It was Thomas Edison who, in 1879, with the design of the light bulb, doused the world into electric light and had this innovation patented. The triumphal advance of electric lighting began.
Endowed with the rights to use Edison's invention, Rathenau had already, a year earlier, in 1883, founded the "Deutsche Edison Gesellschaft für angewandte Electricität" (German Edison Company for applied electricity).
In 1887, it is being renamed "Allgemeine Electricitätsgesellschaft ". The AEG is born, headed by Emil Rathenau.
In 1891, at Halle an der Saale, the company built a complete electric streetcar system. It is the first of its kind in Europe and an economic success. Only five years later, 34 trams are in operation or under construction.
At this time, the long-time chief engineer at AEG, Mikhail Dolivo-Dobrowolsky is already considered "the father of AC technology." He devoloped the three-phase alternating current. First he invented the so-called "squirrel cage induction motor", then the three-legged three-phase transformer. With this, phase electricity becomes practically useful. To date, the induction motor is the most widely used electric motor. Without transformers there is no power transmission. On the occasion of the International Electro-technical Exhibition in Frankfurt am Main, also in 1891, the AEG again sets new standards. They build the first long distance transmission of electricity: by means of the new transformers, high voltage three-phase current of 20,000 volts would be transmitted over 176 km, from Lauffen to Frankfurt am Main . The AEG is able to demonstrate that electricity can be transported with low conduction losses over long distances. A regional setup of power plants has become possible. Nationwide supply of electricity in the German Reich is fast approaching.
1899: At the Berlin-Spandau Canal, the power plant Moabit goes into operation. It supplies current to a voltage of 6 kV, which enables it to provide for a larger area. The power generation business has become an integral pillar of the AEG.
Two years slater, at the turn of the century, the corporate group has set up around 248 power plants at home and abroad, with a total capacity of nearly 200,000 KW in Germany and abroad.
Top performance also on the track: In 1903, this three- phase express railcar achieved a world record, with a speed of 210.2 kilometers per hour. In 1911, the first electrified mainline railway line in Germany, between Bitterfeld and Dessau, is put into operation.
With the outbreak of World War I, the management structure of the AEG changes. In 1915, Emil Rathenau dies. The leadership of the AEG is now in the hands of his son, Walter Rathenau. During war he focuses on the armament factory, compensating for the drop of overseas market orders.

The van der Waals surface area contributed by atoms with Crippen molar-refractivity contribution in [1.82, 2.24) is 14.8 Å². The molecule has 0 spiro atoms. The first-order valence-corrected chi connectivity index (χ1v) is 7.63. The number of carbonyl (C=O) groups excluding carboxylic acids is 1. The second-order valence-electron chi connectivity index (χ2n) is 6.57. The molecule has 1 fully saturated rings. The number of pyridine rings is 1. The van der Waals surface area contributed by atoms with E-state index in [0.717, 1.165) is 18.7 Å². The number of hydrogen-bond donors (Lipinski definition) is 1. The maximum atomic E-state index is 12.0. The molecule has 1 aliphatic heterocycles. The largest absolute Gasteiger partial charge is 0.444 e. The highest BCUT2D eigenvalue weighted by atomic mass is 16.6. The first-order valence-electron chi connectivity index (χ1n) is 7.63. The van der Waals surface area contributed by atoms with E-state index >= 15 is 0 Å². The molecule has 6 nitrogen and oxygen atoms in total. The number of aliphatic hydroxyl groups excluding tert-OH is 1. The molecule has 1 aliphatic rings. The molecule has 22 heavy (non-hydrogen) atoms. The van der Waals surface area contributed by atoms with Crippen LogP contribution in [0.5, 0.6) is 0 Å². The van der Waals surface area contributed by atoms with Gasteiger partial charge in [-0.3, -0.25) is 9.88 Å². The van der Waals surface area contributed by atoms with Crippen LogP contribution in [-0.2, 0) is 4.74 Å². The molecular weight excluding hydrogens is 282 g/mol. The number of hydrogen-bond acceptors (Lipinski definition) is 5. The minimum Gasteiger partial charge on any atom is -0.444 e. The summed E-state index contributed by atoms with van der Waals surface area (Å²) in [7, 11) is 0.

After World War I, the German economy is suffering from the reparations to the Allies. But in 1922, with the Treaty of Rapallo, between Germany and Russia, The German Reich is able to liberate itself from the isolation. The treaty had been negotiated by Walther Rathenau, who, meanwhile, had become Foreign minister. The AEG takes considerable benefit. Russia is now its largest trading partner.
Berlin in the 1920s: The Roaring Twenties bring an impressive economic recovery for the Weimar Republic, especially the electrical industry. In 1923, the Vox-Haus in Berlin 1923 hosts the first German radio station. Via the TELEFUNKEN-company, AEG is directly involved. Starting in 1924, the same is true with the development of new, young medium called "television". From 1928 on, the first TV sets of TELEFUNKEN are on the market. With the 1936 Berlin Olympic Games, the big moment of television has come. The mighty Ikonoskop, developed by AEG Telefunken, is the first mobile television camera in the world and is popularly called "the Olympic cannon". It provides most of the competition photos in the Olympic Stadium ... amongst others to 25 connected public TV households in Berlin.
Meanwhile, the construction and development of proven and tested AEG technologies AEG goes ahead with giant strides. At the Internationale Funkausstellung of 1967, with a symbolic push by Germanys Foreign Minister Willy Brandt, the familiar black and white television picture takes on color. The Telefunken PAL system: An innovation of TELEFUNKEN. In 1970, after the merger with TELEFUNKEN in the same year, the AEG is the twelfth-largest electric company in the world, with about 180,000 employees. The products of AEG-Telefunken are labelled with the seal of quality: "Made in Germany".
Now, the close trade relations with Moscow that exist since the days of Walther Rathenau pay off. Until the year 1984, AEG delivers 240 powerful gas turbine and compressor stations to the Soviet Union.